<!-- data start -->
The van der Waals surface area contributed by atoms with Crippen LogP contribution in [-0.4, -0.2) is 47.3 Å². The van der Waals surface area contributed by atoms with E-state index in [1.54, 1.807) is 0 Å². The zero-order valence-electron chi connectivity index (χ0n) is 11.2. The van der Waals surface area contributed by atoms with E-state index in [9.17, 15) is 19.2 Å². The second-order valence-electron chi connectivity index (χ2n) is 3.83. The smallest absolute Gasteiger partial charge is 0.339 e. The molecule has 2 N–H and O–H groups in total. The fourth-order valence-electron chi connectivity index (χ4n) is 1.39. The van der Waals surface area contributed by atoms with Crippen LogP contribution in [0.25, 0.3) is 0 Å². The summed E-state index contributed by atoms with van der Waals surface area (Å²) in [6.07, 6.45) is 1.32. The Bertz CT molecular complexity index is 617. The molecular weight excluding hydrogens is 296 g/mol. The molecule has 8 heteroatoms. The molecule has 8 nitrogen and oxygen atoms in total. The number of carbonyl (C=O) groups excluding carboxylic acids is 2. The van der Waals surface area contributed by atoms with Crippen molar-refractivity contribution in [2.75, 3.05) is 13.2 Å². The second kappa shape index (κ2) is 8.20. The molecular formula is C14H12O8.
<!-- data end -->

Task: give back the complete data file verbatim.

The van der Waals surface area contributed by atoms with Crippen LogP contribution in [-0.4, -0.2) is 47.3 Å². The van der Waals surface area contributed by atoms with E-state index in [1.54, 1.807) is 0 Å². The zero-order valence-electron chi connectivity index (χ0n) is 11.2. The van der Waals surface area contributed by atoms with E-state index in [9.17, 15) is 19.2 Å². The second-order valence-electron chi connectivity index (χ2n) is 3.83. The smallest absolute Gasteiger partial charge is 0.339 e. The molecule has 2 N–H and O–H groups in total. The fourth-order valence-electron chi connectivity index (χ4n) is 1.39. The van der Waals surface area contributed by atoms with Crippen LogP contribution in [0.25, 0.3) is 0 Å². The summed E-state index contributed by atoms with van der Waals surface area (Å²) in [6.07, 6.45) is 1.32. The Bertz CT molecular complexity index is 617. The molecular weight excluding hydrogens is 296 g/mol. The molecule has 8 heteroatoms. The molecule has 8 nitrogen and oxygen atoms in total. The number of carbonyl (C=O) groups excluding carboxylic acids is 2. The van der Waals surface area contributed by atoms with Crippen molar-refractivity contribution in [2.75, 3.05) is 13.2 Å². The second kappa shape index (κ2) is 8.20. The molecular formula is C14H12O8.